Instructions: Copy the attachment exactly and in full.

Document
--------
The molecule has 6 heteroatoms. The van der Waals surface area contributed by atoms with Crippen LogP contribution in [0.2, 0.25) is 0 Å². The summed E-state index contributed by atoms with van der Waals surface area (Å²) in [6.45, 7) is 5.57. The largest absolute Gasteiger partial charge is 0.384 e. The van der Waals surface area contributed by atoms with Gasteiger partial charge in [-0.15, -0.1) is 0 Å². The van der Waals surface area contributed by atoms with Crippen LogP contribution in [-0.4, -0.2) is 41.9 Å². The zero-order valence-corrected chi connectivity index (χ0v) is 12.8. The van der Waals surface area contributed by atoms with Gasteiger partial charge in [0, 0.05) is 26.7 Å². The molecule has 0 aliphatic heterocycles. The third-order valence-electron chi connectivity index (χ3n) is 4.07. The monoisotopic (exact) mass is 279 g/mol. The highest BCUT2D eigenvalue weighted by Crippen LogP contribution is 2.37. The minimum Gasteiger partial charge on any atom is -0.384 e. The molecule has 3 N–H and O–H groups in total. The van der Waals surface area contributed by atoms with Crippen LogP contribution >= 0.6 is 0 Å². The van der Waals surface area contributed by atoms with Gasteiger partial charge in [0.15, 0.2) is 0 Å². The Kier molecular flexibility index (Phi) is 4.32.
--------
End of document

The molecule has 6 heteroatoms. The van der Waals surface area contributed by atoms with Crippen LogP contribution in [0.2, 0.25) is 0 Å². The summed E-state index contributed by atoms with van der Waals surface area (Å²) in [6.45, 7) is 5.57. The largest absolute Gasteiger partial charge is 0.384 e. The van der Waals surface area contributed by atoms with Gasteiger partial charge in [-0.15, -0.1) is 0 Å². The van der Waals surface area contributed by atoms with Crippen LogP contribution in [-0.4, -0.2) is 41.9 Å². The zero-order valence-corrected chi connectivity index (χ0v) is 12.8. The van der Waals surface area contributed by atoms with Gasteiger partial charge in [0, 0.05) is 26.7 Å². The molecule has 0 aliphatic heterocycles. The third-order valence-electron chi connectivity index (χ3n) is 4.07. The monoisotopic (exact) mass is 279 g/mol. The highest BCUT2D eigenvalue weighted by Crippen LogP contribution is 2.37. The minimum Gasteiger partial charge on any atom is -0.384 e. The molecule has 3 N–H and O–H groups in total. The van der Waals surface area contributed by atoms with Crippen LogP contribution >= 0.6 is 0 Å². The van der Waals surface area contributed by atoms with Gasteiger partial charge in [0.15, 0.2) is 0 Å². The Kier molecular flexibility index (Phi) is 4.32.